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Mol Cell Endocrinol. 2014 Jan 25;382(1):521-526. doi: 10.1016/j.mce.2013.10.008. Epub 2013 Oct 19.

Regulation of male fertility by the bone-derived hormone osteocalcin.

Author information

1
Columbia University, Department of Genetics and Development, HHSC 1602, 701 West 168th Street, New York, NY 10032, USA. Electronic address: gk2172@columbia.edu.
2
Columbia University, Department of Genetics and Development, HHSC 1602, 701 West 168th Street, New York, NY 10032, USA.

Abstract

Traditionally, bone has been viewed as a relatively static tissue only fulfilling mechanical and scaffolding function. In the past decade however, this classical view of the bone has considerably evolved towards a more complex picture. It is now clear that the skeleton is not only a recipient for hormonal input but it is also an endocrine organ itself. Through the secretion of an osteoblast-derived molecule, osteocalcin, the skeleton regulates glucose homeostasis and male reproductive functions. When undercarboxylated, osteocalcin acts following its binding to a G-coupled receptor, Gprc6a, on pancreatic β cells to increase insulin secretion, on muscle and white adipose tissue to promote glucose homeostasis and on Leydig cells of the testis to favor testosterone biosynthesis. More recently, it was also shown that osteocalcin acts via a pancreas-bone-testis axis that regulates, independently of and in parallel to the hypothalamus-pituitary-testis axis, male reproductive functions by promoting testosterone biosynthesis. Lastly, in trying to expand the biological relevance of osteocalcin from mouse to human, it was shown that Gprc6a is a potential new susceptibility locus for primary testicular failure in humans. Altogether, these results shed new light on the importance of the endocrine role of the skeleton and also provide credence to the search for additional endocrine functions of this organ.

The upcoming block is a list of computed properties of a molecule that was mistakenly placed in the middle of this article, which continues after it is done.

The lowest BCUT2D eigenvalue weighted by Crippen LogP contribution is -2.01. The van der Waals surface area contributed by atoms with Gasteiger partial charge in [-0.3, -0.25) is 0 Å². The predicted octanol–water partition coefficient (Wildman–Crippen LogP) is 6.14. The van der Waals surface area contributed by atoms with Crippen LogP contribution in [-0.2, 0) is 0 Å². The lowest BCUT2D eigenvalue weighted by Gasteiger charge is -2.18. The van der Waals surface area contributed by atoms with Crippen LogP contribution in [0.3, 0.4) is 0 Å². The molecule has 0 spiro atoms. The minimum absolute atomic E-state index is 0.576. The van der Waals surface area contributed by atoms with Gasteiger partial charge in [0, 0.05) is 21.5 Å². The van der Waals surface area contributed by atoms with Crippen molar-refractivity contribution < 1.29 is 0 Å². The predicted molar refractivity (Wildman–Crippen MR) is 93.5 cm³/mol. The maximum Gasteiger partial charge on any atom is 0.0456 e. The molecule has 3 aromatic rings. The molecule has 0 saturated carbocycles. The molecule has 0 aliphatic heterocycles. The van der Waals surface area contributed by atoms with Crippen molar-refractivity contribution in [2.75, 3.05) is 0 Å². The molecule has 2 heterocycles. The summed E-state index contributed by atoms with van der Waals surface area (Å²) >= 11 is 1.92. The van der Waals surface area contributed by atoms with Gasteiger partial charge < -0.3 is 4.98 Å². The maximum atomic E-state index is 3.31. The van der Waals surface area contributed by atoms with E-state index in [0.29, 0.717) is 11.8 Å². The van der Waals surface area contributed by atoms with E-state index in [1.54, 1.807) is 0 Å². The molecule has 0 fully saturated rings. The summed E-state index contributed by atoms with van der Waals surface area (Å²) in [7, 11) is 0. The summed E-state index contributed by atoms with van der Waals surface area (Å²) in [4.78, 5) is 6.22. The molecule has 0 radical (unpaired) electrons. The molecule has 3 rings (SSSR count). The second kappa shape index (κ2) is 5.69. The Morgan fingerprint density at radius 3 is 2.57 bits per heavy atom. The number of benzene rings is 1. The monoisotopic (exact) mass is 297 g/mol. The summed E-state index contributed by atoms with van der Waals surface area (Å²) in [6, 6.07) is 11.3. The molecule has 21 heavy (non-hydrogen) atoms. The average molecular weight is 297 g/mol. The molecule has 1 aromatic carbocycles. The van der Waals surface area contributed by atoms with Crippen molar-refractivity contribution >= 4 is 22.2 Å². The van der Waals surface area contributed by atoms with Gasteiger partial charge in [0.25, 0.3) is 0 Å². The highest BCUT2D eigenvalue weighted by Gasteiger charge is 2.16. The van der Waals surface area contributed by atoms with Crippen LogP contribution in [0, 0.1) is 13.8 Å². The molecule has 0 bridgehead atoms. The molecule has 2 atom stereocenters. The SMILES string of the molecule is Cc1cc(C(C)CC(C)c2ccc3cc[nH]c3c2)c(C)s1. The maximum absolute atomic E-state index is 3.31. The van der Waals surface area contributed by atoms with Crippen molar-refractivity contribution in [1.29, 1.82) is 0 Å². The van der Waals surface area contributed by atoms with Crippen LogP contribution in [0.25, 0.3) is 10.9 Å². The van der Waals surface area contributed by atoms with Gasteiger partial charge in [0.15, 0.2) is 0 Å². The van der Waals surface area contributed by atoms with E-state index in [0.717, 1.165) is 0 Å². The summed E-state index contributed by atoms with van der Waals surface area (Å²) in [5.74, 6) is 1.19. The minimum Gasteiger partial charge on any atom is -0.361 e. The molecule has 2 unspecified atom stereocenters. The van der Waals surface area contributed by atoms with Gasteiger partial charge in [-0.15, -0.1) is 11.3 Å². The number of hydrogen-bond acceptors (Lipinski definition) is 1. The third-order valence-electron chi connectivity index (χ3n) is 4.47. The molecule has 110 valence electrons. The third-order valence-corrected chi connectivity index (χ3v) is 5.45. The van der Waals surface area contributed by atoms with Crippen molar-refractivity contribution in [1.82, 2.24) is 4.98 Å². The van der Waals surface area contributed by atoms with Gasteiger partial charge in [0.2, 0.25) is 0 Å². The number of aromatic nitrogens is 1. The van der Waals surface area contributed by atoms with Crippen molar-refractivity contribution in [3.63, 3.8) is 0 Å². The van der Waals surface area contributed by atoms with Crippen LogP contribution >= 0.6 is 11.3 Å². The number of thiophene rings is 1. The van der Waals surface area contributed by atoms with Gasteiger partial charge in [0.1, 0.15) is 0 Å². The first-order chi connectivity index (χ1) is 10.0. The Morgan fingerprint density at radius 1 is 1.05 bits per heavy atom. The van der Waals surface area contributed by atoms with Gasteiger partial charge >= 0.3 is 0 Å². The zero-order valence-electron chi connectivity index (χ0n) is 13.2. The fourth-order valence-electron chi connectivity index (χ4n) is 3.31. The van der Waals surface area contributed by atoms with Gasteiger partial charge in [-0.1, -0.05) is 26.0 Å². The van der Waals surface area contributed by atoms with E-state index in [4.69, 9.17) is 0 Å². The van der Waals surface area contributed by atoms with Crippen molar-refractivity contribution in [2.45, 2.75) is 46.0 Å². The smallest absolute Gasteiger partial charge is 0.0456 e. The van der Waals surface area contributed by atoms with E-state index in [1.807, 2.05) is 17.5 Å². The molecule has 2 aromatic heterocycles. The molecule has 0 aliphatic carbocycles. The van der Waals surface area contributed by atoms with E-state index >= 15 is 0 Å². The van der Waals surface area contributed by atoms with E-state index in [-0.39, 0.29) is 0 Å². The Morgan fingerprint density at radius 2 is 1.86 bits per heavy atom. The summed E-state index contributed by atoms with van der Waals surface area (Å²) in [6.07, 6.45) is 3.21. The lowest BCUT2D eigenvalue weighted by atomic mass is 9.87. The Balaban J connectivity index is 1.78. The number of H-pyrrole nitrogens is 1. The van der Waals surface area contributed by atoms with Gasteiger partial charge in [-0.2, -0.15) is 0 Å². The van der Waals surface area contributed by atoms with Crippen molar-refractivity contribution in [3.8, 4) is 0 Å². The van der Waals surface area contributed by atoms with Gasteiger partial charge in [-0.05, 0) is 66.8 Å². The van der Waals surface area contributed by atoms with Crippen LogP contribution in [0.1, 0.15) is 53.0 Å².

KEYWORDS:

G-coupled receptor; Osteocalcin; Primary testicular failure; Testosterone

PMID:
24145129
PMCID:
PMC3850748
DOI:
10.1016/j.mce.2013.10.008
[Indexed for MEDLINE]
Free PMC Article

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